Environmental contaminants can affect children quite differently than adults, both because children may be more highly exposed to contaminants and because they are often more vulnerable to the toxic effects of contaminants.
Children generally eat more food, drink more water, and breathe more air relative to their size than adults do, and consequently may be exposed to relatively higher amounts of environmental contaminants. Children's normal activities, such as putting their hands in their mouths or playing on the ground, can result in exposures to chemicals that adults do not face. In addition, some environmental contaminants may affect children disproportionately because their bodies are not fully developed and their growing organs can be more easily harmed.
In choosing indicators for ACE3, EPA considered a variety of factors, including public interest, magnitude of prevalence and/or trend in prevalence, extent of exposure, severity of health outcome, past EPA actions to address the issue, and research findings indicating or suggesting that an environmental exposure may contribute to children's health outcomes.
ACE3 includes updates and revisions to topics and indicators included in the 2003 ACE report, as well as new topics and indicators developed for this edition. The selection of topics involved generating a list of children's environmental health issues of potential interest, evaluating availability of suitable databases relevant to those topics, and considering indicators that might be derived from those databases. EPA obtained input from members of EPA's Children's Health Protection Advisory Committee (CHPAC) on each stage of this process, including input on the ultimate selection of topics and indicators presented in ACE3. EPA also obtained input from independent external peer reviewers regarding the suitability of the indicators and other information provided for each topic. EPA revised the report based on the peer review comments, and comments received from the public.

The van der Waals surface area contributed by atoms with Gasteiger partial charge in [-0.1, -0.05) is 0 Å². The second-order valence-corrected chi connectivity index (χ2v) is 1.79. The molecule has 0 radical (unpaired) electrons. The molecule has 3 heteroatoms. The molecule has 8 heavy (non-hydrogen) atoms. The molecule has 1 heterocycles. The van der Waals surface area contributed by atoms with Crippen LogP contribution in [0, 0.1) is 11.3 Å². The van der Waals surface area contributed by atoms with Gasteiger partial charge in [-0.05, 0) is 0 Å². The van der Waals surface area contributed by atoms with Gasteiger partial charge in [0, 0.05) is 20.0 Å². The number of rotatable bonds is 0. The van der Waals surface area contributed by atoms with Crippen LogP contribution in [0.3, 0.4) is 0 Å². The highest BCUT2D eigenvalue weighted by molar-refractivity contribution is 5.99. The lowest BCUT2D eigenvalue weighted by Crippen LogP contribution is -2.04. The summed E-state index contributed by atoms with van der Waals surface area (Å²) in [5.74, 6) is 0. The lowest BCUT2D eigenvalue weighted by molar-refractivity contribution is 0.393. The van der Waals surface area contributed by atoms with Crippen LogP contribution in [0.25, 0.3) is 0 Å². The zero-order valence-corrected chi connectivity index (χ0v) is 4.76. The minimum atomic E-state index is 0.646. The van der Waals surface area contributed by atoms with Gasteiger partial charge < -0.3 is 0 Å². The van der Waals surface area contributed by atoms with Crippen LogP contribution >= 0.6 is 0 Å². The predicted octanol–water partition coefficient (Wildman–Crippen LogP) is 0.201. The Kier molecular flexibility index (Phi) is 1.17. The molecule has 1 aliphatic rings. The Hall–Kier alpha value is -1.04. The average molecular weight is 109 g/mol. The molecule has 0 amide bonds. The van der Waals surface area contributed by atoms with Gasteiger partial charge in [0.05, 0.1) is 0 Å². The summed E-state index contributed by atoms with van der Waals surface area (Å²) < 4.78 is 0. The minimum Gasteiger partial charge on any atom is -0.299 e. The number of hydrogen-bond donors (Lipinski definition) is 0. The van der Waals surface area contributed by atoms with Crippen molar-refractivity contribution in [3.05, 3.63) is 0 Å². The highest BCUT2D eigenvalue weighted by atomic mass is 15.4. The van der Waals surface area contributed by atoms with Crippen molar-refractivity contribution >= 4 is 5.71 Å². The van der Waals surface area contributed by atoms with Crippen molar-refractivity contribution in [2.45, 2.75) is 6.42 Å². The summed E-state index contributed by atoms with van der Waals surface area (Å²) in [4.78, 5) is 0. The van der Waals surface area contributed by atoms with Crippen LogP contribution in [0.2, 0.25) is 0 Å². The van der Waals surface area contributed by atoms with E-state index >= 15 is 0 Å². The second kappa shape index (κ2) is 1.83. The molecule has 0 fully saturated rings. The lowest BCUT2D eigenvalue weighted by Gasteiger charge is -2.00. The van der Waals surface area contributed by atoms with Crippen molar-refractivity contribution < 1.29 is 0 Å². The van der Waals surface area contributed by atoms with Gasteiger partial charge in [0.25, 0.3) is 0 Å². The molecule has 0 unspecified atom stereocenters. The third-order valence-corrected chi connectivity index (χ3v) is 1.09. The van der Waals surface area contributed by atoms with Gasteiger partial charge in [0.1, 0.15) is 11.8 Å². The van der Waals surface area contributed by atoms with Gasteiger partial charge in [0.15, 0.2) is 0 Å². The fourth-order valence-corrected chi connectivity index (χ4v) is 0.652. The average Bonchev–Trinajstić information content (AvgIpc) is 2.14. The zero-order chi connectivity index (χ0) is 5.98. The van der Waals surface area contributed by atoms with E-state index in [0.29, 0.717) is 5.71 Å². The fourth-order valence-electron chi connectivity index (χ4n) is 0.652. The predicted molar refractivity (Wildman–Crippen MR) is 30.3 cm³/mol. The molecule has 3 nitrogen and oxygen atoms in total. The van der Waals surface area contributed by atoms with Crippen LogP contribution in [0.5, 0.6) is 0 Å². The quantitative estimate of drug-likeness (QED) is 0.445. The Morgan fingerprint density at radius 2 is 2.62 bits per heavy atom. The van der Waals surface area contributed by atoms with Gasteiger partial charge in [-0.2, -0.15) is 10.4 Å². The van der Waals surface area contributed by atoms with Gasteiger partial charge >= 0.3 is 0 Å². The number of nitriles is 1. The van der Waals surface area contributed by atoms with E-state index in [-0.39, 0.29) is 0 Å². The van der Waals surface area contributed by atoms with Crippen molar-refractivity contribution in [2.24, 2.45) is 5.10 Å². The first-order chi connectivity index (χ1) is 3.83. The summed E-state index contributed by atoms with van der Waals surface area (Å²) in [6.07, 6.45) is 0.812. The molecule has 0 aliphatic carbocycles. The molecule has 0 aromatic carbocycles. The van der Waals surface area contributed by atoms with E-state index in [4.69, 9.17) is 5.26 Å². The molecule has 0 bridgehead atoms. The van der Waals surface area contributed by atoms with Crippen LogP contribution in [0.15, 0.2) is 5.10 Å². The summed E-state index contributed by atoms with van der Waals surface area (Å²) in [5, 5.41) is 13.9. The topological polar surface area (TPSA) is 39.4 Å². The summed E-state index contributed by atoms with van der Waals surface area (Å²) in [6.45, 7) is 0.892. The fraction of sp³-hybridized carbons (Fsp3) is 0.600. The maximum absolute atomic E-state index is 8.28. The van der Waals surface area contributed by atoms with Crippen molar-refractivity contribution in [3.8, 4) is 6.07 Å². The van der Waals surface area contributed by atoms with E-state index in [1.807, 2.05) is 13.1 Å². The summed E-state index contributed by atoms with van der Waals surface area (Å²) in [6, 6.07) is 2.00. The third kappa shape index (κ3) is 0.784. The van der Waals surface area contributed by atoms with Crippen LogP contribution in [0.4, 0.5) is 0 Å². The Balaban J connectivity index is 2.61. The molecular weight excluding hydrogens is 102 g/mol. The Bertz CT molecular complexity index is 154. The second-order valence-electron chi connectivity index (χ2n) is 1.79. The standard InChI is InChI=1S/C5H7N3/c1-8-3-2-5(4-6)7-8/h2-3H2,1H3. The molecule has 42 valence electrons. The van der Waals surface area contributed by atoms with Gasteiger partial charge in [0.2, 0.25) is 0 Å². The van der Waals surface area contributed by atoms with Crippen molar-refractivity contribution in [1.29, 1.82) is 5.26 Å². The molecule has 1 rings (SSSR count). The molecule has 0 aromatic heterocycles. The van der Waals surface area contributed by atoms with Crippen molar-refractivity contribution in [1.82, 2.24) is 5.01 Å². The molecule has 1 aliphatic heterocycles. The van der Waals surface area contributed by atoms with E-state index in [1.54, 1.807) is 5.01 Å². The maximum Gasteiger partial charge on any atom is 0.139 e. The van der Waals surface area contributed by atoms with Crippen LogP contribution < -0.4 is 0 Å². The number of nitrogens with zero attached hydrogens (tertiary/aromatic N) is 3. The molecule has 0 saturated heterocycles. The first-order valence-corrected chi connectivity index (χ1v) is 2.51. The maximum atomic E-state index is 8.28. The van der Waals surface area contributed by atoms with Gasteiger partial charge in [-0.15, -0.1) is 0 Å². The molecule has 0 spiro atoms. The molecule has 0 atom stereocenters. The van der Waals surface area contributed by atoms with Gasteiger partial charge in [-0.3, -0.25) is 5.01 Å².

Federal agencies provided the data for most of the indicators. The data for the Environments and Contaminants indicators are generally from data systems maintained by EPA and by state environmental agencies. Data on indoor lead hazards are from surveys conducted by the U.S. Department of Housing and Urban Development. Pesticide residue data are from the Pesticide Data Program of the U.S. Department of Agriculture. Health and biomonitoring data are from the National Center for Health Statistics in the Centers for Disease Control and Prevention. Cancer data are from the National Cancer Institute. Child population data from the Census Bureau were used for calculations in several of the Environments and Contaminants indicators.
Data for the Supplementary Topics measures are from more targeted data collection efforts that illustrate some aspect of a children's environmental health issue of interest in the absence of a more comprehensive data source. Childcare facility measures are derived from a national study, and a study performed in North Carolina and Ohio. For schools, a measure on indoor pesticide application is derived from data reported by California schools and collected by the California Department of Pesticide Regulation. The data on birth defects are from the Texas birth defects monitoring program. Data from individual states are not intended to describe national conditions or conditions in other states.
Census Bureau data indicate that there were 74.2 million children ages 17 years and younger in the United States in 2010. The age range used for each ACE3 indicator depends on data availability and the nature of the topic being addressed. Each indicator clearly identifies the age range in the title of the figure.
ACE3 presents (where possible) indicators for groups of children of different races and ethnicities and for children living in households with various levels of income. In some cases, these breakouts by race/ethnicity and family income are shown in the graphs, while in other cases they are included in the data tables. The specific race/ethnicity categories used for each indicator depend on the underlying data source, and are further discussed in the introduction to each section of the report.
Many of the indicators also provide separate indicator values for children living in homes with family income below poverty level and those in homes at or above poverty level. “Poverty level” is defined by the federal government and is based on income thresholds that vary by family size and composition. In 2010, for example, the poverty threshold was $22,113 for a household with two adults and two related children.
ACE3 aims to include indicators that present trends over at least 10 years; however, for some indicators, data are not available for this length of time. When sufficient data are not available to show changes over time, indicators present the most current data available, frequently focusing the presentation on demographic comparisons of race/ethnicity and income. Some topics include both a trend indicator and a separate indicator with demographic comparisons using current data. All ACE3 indicators incorporate the most current data that were available at the time of analysis.